[00:53:20] Evan Francen: well, and I think what we can do because we’re, you know, being that were men in this industry, we are the majority, right? And whenever you’re in the majority, you have you have the ability to use it for good or bad, right? Bad examples would be, you know, to make people feel uncomfortable, right? To say things that are hurtful to others. Uh and that might come from unconscious bias. It might come from my own insecurity, it might come from whatever uh huh. You know, But I think as as men in this industry, we can be more welcoming, we can we can be more respectful, we can you’re so uh insecure in your own abilities that you need to put somebody else down and make you feel better, okay, turn that around and get some education, get a book, you know what I mean? That’s the healthy way to do it instead of putting somebody down. Because for me, if I ever saw, because some of the things that I’ve heard in this in this series have been kind of heartbreaking, I mean when you hear somebody who feels unwelcome, what brad you’ve been in places, I’ve been in places where I felt unwelcome holy crap and what’s the first thing I want to do? I want to get the hell out of there. So woman’s feeling that in an industry, Oh my God,
[00:54:43] Theresa Semmens: yeah, you don’t leave a position because of the job. Usually leave it, leave it because of the manager, the supervisor, that’s what happens. And I want to say it isn’t just men I have worked under women who have been nasty as well, that’s the best word I can use. Um they have so many insecurities that, you know, the people underneath them are hurt by it.
[00:55:15] Brad Nigh: Yeah. Well I think it’s you know, if you’re in a position to say something and affect positive change, you should, but I think it’s hard to do that, right, A lot of people, it’s you’re putting yourself out there, it’s a lot of you here to just kind of be quiet and not say anything when when you see somebody getting, you know beat down or put down or belittled then it is to speak up, but I think we need more people to start speaking up and affecting that positive change, if you have that opportunity you should be doing and taking advantage of it,
[00:55:54] Theresa Semmens: and that’s where you also need that mentor and that coaches, that mentor and coach. Um I’ve had a lot of mentors and coaches and the majority of them have not been within the workplace, I have reached out to others and ask for their advice as for their honest opinion and and they helped me grow a great deal. I think if you’re gonna look for mentors and coaches as you’re just starting out, you not only need them in The work, the workplace where you’re at, but you also need to reach beyond that workplace because you need to get a full 360° view, so that’s critical. Um you want, you want to do that and it’s not hard, you can go into some groups, there are several groups out there, technical groups, uh C I O groups see, so groups um edge, because has really done a nice job with that, as far as putting groups together, putting people together, you feel safe reaching out to them and that’s it, you need that safety net, I guess is what I’m trying to say where you can reach out and you can say, hey, I’m having an issue with this, can I talk to you, and usually they come back and sometimes you’re going to hear what you don’t want to hear other times you’re going to hear exactly what you’re because you know in your heart that’s what you were supposed to be doing and they just gave you that affirmation to go ahead and do it um within your workforce, you need that coach mentor to help guide you. So you don’t make some of the serious mistakes as you’re trying to move forward in your career. I don’t know about you guys, but I made some real booze in my lifetime and trying to fix them. I mean sometimes you it will take a lifetime to fix them because for whatever reason, so it’s just my two cents,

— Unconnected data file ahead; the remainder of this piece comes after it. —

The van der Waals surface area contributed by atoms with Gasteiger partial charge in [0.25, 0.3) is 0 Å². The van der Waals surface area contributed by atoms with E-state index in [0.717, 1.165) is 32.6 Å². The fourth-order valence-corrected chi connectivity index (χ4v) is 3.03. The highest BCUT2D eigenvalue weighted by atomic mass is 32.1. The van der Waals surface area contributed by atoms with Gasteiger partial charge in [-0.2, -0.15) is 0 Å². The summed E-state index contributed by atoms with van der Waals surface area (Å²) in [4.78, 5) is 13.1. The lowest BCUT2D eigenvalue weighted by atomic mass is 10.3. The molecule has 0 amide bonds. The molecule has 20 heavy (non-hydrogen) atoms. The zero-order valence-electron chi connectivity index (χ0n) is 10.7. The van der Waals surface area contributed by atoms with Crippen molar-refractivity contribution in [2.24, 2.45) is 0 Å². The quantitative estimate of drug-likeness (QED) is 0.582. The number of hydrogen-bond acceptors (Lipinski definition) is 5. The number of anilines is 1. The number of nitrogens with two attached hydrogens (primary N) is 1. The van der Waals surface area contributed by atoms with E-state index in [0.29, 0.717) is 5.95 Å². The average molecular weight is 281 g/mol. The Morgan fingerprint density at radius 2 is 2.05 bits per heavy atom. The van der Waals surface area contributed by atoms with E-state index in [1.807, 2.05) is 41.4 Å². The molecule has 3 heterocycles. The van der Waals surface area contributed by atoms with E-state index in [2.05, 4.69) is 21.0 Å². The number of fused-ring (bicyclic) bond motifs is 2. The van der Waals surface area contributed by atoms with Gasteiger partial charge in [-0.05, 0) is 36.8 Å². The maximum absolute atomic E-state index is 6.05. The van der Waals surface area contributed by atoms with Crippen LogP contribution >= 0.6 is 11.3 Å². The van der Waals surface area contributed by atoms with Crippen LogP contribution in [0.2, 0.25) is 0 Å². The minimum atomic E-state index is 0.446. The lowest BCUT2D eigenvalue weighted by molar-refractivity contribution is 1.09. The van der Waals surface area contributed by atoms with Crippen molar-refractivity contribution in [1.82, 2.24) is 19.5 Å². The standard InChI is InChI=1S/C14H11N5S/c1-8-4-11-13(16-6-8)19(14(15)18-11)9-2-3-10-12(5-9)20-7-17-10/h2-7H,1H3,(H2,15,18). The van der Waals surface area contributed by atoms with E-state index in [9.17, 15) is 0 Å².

[00:57:52] Evan Francen: I made some real boo boos The last 48 hours. So
[00:57:57] Theresa Semmens: like a scrunched up Harley Huh, technically. Well we’re just grateful you didn’t get hurt.
[00:58:05] Evan Francen: Oh thank you. Yeah, I am
[00:58:07] Brad Nigh: too. Mhm. Alright, so kind of wrapping up any other women’s issues uh come to mind that you want to talk about anything just at all. Maybe diving women’s issues, Just anything at all that you kind of want to wrap up with parting words.
[00:58:24] Theresa Semmens: Um Just that
[00:58:27] Evan Francen: Sorry, whatever. Not even parting words, we’ve got news to
[00:58:30] Brad Nigh: still but from the interview portion,
[00:58:33] Theresa Semmens: from the interview portion. Okay um All right now, like kristen judge said, I finally remembered her name and she’s a cool cool lady, right? Oh yeah, she just needs um she talked about kindness. You see the mix, Mixing kindness, be kind be honest, be thoughtful. Um Do your work with with pride, All of those things are important. And the other thing is to take care of yourself. No. You know, if you don’t you can you can bury yourself in your work and maybe that is your passion, but you also need passion outside of what your profession is, whether it’s scooting down that Harley in a wooded highway or uh digging in the sand here in las Vegas and trying to grow things. By the way, I’ve got great roast was just um you know, whatever it is you like, you like my C. I. O. Loves to go horseback riding. She’s recently bought a horse here and she’s training for competition. Mhm. That’s good. You know, it’s like, like I say, take care of yourself, especially in these trying times. Um You need to give yourself some self care. You need to give yourself some forgiveness. You know, you can’t, nobody is perfect. You have to accept you have to accept that there’s going to be a few glitches in that you might not ever look perfect in any ship. Just be who you are.